I was bored. It pains me to say it, but that's the truth.
Arizona Repertory Theatre has chosen to kick off the new season with The Voice of the Prairie, by John Olive. It's an odd choice, because it's an anemic story about the vitality of storytelling.
The University of Arizona's School of Theatre, Film and Television—a fairly recent merger of programs—offers its students opportunities which challenge and nurture their skills, and for some, allow them a chance to explore their commitment to theater as a profession. The Arizona Repertory Theatre gives them a full-scale classroom, allowing them to experience what it's like to produce a quality theater experience in all its complexity. At the same time, ART provides our community with an opportunity to enjoy often-excellent theater, including some rarely presented works.
Director Brent Gibbs and his company do a very good job of combining all of the elements that a professional-quality show requires, but the play itself just doesn't have enough juice to energize our minds and engage our hearts.
Flowing back and forth in time, The Voice of the Prairie tells the tale of homeless Davey (Matt Cordon), and blind, abused Frankie (Heather Cox), who meet as youngsters. After Frankie's mother dies, her father wants to put her in a home, but Frankie despises the idea, and after finding Davey in the family's hayloft, they conspire to run away together. But running away does not necessarily mean running to something, and since Frankie has landed on the newspapers' front pages as a missing person, their adventures largely consist of trying to avoid capture.
This story is told in short scenes which are woven within the story of adult Davey (James Conway), who has grown into a loosely put-together man with a gift for storytelling. His father, Poppy (Aaron Blanco), as we know him, was quite a master teller of tales—lies as well as stories. Davey, having been brought up as his father's audience, seems to have inherited the knack. This is the time when radio was just establishing its foothold in the Midwest, and New York entrepreneur Leon Schwab (Max Nussbaum) recognizes Davey's skills, hiring him to tell his stories—many of which center on his life as a "kid hobo" with Frankie—on the air. Radio waves reach far and fast, and steady listeners become fans who wish for him to be reunited with Frankie (now known as Frances).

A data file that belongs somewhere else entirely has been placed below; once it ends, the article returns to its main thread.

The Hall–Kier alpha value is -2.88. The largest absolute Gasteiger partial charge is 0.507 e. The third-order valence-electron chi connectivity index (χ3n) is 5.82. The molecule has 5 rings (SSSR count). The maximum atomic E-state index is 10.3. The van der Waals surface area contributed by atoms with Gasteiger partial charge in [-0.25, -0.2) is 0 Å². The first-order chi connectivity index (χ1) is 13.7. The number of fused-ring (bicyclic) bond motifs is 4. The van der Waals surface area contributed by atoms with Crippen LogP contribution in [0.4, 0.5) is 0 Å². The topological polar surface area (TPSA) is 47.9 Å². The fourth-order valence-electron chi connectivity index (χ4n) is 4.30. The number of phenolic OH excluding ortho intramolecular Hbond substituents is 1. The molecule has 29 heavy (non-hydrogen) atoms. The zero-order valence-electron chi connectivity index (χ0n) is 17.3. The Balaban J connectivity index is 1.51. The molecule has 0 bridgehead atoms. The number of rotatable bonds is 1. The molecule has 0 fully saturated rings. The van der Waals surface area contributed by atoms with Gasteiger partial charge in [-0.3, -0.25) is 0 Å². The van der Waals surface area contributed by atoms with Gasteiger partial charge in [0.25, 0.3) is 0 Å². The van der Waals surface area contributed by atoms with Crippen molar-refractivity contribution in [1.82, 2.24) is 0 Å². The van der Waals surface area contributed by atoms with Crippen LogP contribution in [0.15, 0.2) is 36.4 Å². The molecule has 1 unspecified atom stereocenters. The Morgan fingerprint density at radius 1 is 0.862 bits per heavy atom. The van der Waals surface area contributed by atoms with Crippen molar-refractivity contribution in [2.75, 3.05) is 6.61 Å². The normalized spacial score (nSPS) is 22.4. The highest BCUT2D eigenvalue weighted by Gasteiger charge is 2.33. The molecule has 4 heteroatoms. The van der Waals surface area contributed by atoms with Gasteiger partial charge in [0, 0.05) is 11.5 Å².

The outcome? Let's just say that stories—and the radio waves which broadcast them—are pretty powerful things.
There is certainly a sweetness and poignancy about these characters, and the cast does a sound job of communicating these qualities. Since this sweetness is the chief emotional characteristic of the piece, it would be easy for the story to become cloying, but Olive, Gibbs and company steer clear of that potential trap.
The trouble is, there's just not enough emotional depth to propel the action and encourage our investment in these characters. There's Schwab, who gives us some comic energy to help drive the story along, but he seems to be more device than character. Olive's story is just too disjointed, and he has scrambled to patch it together with the playwriting equivalent of duct tape. However, the seams are quite obvious. We see Poppy in the first scene, in which he rambles off a tale while panhandling for coins with which he can buy a drink. Then he disappears until the play's final moments. Again, his character feels more like a device than a real person.
The flowing back and forth in time, while certainly a familiar convention, heightens Olive's patchwork approach, even though the cast and crew carry out these shifts fluidly. The scenes just don't give us much to hang on to; we like these folks and wish them well, but they don't take root in our hearts. Instead, these sketchy scenes, rather than grounding us emotionally, seem to float in an ethereal arena, much like the ether through which radio waves carry Davey's memories. His stories, although informal, have a charm and a fundamental focus, but a play can't replicate the free-form looseness of a radio storyteller without losing its dramatic punch. Olive's focus is never quite sharp enough for his story to hook us and reel us in.
Another stumbling block involves the trio of actors who pop in several times, ostensibly to relay pertinent information, but who also appear to be a device to cover set changes, with which they assist. It doesn't help that one can't really hear what they are saying, since they are overpowered by music.
The result is a rather bland—and boring—experience.
The central characters are well-shaped by the young actors. Cox and Sarah Baron (who plays adult Frances) endow Frankie with charm and spunk, and Cordon and Conway create a sweet and guileless Davey. Nussbaum gives an energetic, though slightly cartoonish reading of Schwab. Jacklyn Fitzgerald's set is attractive and shifts to suggest various locales with little distraction. Deanna Fitzgerald's lighting design is very impressive, and Nicole Valencia's costumes suggest period and class effectively.
In fact, there are many positives about the efforts of those involved in ART's production. But in the end, those efforts, although enthusiastic, are offered in the service of a less-than-stellar play.